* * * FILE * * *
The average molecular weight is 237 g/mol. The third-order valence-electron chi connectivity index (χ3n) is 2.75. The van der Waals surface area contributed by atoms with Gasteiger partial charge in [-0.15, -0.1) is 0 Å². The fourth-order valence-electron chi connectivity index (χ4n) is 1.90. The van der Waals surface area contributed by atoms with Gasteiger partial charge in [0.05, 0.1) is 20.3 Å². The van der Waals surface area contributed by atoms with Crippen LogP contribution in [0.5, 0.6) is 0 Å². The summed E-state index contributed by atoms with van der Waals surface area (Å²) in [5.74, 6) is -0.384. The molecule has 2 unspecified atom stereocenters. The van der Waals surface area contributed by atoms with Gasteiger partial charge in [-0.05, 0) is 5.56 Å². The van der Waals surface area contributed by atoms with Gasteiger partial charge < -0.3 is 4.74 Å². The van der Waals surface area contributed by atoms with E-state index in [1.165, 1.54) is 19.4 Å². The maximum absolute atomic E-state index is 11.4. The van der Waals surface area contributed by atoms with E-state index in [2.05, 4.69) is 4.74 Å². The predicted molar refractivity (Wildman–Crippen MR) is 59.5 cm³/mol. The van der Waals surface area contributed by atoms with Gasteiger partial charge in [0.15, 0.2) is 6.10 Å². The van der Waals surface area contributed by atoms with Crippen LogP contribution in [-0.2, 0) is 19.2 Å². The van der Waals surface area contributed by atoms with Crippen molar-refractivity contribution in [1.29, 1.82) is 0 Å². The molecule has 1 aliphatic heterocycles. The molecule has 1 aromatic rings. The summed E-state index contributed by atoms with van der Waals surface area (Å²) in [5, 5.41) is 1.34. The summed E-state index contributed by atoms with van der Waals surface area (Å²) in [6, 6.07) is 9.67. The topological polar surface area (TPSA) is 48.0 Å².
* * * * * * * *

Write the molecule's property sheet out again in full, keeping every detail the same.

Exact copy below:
The average molecular weight is 237 g/mol. The third-order valence-electron chi connectivity index (χ3n) is 2.75. The van der Waals surface area contributed by atoms with Gasteiger partial charge in [-0.15, -0.1) is 0 Å². The fourth-order valence-electron chi connectivity index (χ4n) is 1.90. The van der Waals surface area contributed by atoms with Gasteiger partial charge in [0.05, 0.1) is 20.3 Å². The van der Waals surface area contributed by atoms with Crippen LogP contribution in [0.5, 0.6) is 0 Å². The summed E-state index contributed by atoms with van der Waals surface area (Å²) in [5.74, 6) is -0.384. The molecule has 2 unspecified atom stereocenters. The van der Waals surface area contributed by atoms with Gasteiger partial charge in [-0.05, 0) is 5.56 Å². The van der Waals surface area contributed by atoms with Gasteiger partial charge < -0.3 is 4.74 Å². The van der Waals surface area contributed by atoms with E-state index in [1.165, 1.54) is 19.4 Å². The maximum absolute atomic E-state index is 11.4. The van der Waals surface area contributed by atoms with E-state index in [2.05, 4.69) is 4.74 Å². The predicted molar refractivity (Wildman–Crippen MR) is 59.5 cm³/mol. The van der Waals surface area contributed by atoms with Gasteiger partial charge in [0.15, 0.2) is 6.10 Å². The van der Waals surface area contributed by atoms with Crippen LogP contribution in [-0.2, 0) is 19.2 Å². The van der Waals surface area contributed by atoms with Crippen molar-refractivity contribution in [1.29, 1.82) is 0 Å². The molecule has 1 aliphatic heterocycles. The molecule has 1 aromatic rings. The summed E-state index contributed by atoms with van der Waals surface area (Å²) in [5, 5.41) is 1.34. The summed E-state index contributed by atoms with van der Waals surface area (Å²) in [6, 6.07) is 9.67. The topological polar surface area (TPSA) is 48.0 Å².